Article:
There was little precious time for Luca Paolini (Katusha) to savour his victory in Sunday’s storm-lashed Gent-Wevelgem. Less than 48 hours after slipping away from Geraint Thomas, Niki Terpsta et al in the finale, the veteran Italian found himself pinning on a dossard on the North Sea coast, back in action at the Three Days of De Panne. Such is life during Belgian cycling’s Holy Week: race, rinse, repeat.
"I was quite tired afterwards and the first day of De Panne was a tough day too because of the wind," Paolini admitted to Cyclingnews when he lined up for the start of stage 2 in Zottegem on Wednesday morning. "I’ll do today’s stage as well but then I think I’ll pull out and rest up for a few days ahead of Flanders."
Paolini will certainly not be alone in bidding farewell to the Three Days of De Panne on Wednesday evening – the final day’s split stage traditionally provokes an exodus of riders – but his withdrawal is perhaps less surprising than most, as his has been a notably full schedule to date.
Only one other rider – his close friend Filippo Pozzato – arrived at the spring classics with more days of racing in his legs since the start of the season. Paolini amassed base miles in January and February in Argentina and the Middle East, going so far as to train alone in the mornings before stages of the Tour de San Luis, and his own two days of De Panne is an exercise in maintaining race sharpness ahead of the Tour of Flanders on Sunday.
"I did all the endurance work I need between January and mid-February. Since then I’ve done more specific work at home, and I came up here to Belgium feeling very good, and very pleased with how I’ve worked up to this point," he said.
Twelve months ago, Paolini and his Katusha stable-mate Alexander Kristoff arrived as outsiders for the Tour of Flanders, with the Italian noting beforehand that they would have to be inventive in order to gate-crash the podium. A year on, the lie of the land is rather different.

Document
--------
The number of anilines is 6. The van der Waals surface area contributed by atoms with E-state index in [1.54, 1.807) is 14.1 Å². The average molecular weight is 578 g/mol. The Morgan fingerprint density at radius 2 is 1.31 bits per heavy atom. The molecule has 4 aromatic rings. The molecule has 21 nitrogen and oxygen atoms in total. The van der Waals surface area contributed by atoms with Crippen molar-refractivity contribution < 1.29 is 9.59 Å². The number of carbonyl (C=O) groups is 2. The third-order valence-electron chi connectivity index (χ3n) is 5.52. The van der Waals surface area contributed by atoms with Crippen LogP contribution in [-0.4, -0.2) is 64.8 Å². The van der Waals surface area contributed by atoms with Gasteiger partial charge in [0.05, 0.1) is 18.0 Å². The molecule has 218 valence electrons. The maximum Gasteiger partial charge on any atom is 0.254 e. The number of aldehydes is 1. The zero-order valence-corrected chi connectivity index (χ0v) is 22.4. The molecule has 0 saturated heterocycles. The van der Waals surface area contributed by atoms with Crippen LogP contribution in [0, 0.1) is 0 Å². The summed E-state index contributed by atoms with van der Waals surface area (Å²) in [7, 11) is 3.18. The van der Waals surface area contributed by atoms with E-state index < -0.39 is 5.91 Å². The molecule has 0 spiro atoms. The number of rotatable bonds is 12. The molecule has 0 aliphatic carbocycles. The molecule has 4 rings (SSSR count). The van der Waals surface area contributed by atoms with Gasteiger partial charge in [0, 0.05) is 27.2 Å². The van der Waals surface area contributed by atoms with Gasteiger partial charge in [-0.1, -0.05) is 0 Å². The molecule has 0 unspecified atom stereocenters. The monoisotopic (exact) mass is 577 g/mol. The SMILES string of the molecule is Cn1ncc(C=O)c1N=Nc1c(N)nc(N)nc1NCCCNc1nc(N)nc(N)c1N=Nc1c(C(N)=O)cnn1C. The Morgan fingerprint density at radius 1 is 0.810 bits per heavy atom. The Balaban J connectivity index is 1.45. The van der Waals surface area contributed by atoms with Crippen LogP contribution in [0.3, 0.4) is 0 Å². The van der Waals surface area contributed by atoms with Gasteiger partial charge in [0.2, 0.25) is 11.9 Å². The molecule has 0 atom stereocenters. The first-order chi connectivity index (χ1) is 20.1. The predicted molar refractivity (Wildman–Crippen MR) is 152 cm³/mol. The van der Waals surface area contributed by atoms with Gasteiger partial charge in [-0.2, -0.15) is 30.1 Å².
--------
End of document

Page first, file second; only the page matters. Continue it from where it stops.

For one thing, Kristoff’s maturation as a Classics rider has continued apace and he lines up in Bruges on Sunday as one of the favourites for victory. The absence of Tom Boonen and Fabian Cancellara through injury, meanwhile, means that the Ronde looks set to be a far more open race than has been the case to date on the finale in Oudenaarde.
"This time around, we need to defend ourselves rather than invent something because we’ve got Alex, who can win the race in a sprint," Paolini said. "There’ll still be two or three teams who will look to control things, like Saxo, BMC and Sky. I think Etixx will make it an attacking race since they don’t have Boonen, so we’ll see how it goes on the finishing circuit. Whatever happens, it’s going to be a strange Tour of Flanders, certainly different to recent years."
On paper at least, the teams cited by Paolini has greater depth to their rosters than Katusha, but few other teams boast a double act as cohesive as the one he forms with Kristoff. While Bradley Wiggins (Sky) has queried whether all of Etixx-QuickStep’s chiefs can find common cause, no such questions seem to hover over the co-existence of Paolini and Kristoff.
"You just need to be professional," Paolini said. "I know how far I can go, I know what I can and can’t do, and I know that I’m riding with a champion who can win these Classics. So when Alex is going well, I just put myself entirely at his disposal. I take my own chances when there’s a possibility – I had one at Gent-Wevelgem and I played my cards well there. You just need to be realistic, honest and professional."
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